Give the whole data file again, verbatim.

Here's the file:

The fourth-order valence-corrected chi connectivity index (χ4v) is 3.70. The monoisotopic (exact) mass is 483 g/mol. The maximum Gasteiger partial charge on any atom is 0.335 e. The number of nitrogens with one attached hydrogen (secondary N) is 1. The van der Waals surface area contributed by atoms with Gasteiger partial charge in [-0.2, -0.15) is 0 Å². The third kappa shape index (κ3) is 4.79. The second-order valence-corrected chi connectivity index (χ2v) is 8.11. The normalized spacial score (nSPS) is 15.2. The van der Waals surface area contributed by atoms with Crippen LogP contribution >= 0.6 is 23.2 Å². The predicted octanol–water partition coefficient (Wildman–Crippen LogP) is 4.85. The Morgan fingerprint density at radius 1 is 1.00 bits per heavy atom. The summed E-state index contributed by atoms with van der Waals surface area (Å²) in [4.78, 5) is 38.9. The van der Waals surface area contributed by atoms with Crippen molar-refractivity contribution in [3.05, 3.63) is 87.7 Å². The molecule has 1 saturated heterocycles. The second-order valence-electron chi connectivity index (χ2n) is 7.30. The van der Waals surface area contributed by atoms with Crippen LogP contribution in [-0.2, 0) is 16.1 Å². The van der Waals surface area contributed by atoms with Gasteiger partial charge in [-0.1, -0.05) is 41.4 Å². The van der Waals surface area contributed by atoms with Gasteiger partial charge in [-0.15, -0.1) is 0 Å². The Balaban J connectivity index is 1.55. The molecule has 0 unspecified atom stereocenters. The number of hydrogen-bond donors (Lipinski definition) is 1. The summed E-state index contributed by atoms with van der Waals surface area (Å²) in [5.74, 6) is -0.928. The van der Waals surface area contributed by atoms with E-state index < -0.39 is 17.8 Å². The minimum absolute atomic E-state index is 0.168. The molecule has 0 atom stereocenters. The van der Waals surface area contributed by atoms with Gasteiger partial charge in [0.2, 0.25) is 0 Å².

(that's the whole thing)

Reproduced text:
The fourth-order valence-corrected chi connectivity index (χ4v) is 3.70. The monoisotopic (exact) mass is 483 g/mol. The maximum Gasteiger partial charge on any atom is 0.335 e. The number of nitrogens with one attached hydrogen (secondary N) is 1. The van der Waals surface area contributed by atoms with Gasteiger partial charge in [-0.2, -0.15) is 0 Å². The third kappa shape index (κ3) is 4.79. The second-order valence-corrected chi connectivity index (χ2v) is 8.11. The normalized spacial score (nSPS) is 15.2. The van der Waals surface area contributed by atoms with Crippen LogP contribution >= 0.6 is 23.2 Å². The predicted octanol–water partition coefficient (Wildman–Crippen LogP) is 4.85. The Morgan fingerprint density at radius 1 is 1.00 bits per heavy atom. The summed E-state index contributed by atoms with van der Waals surface area (Å²) in [4.78, 5) is 38.9. The van der Waals surface area contributed by atoms with Crippen molar-refractivity contribution in [3.05, 3.63) is 87.7 Å². The molecule has 1 saturated heterocycles. The second-order valence-electron chi connectivity index (χ2n) is 7.30. The van der Waals surface area contributed by atoms with Crippen LogP contribution in [-0.2, 0) is 16.1 Å². The van der Waals surface area contributed by atoms with Gasteiger partial charge in [-0.1, -0.05) is 41.4 Å². The van der Waals surface area contributed by atoms with Gasteiger partial charge in [-0.15, -0.1) is 0 Å². The Balaban J connectivity index is 1.55. The molecule has 0 unspecified atom stereocenters. The number of hydrogen-bond donors (Lipinski definition) is 1. The summed E-state index contributed by atoms with van der Waals surface area (Å²) in [5.74, 6) is -0.928. The van der Waals surface area contributed by atoms with E-state index < -0.39 is 17.8 Å². The minimum absolute atomic E-state index is 0.168. The molecule has 0 atom stereocenters. The van der Waals surface area contributed by atoms with Gasteiger partial charge in [0.2, 0.25) is 0 Å².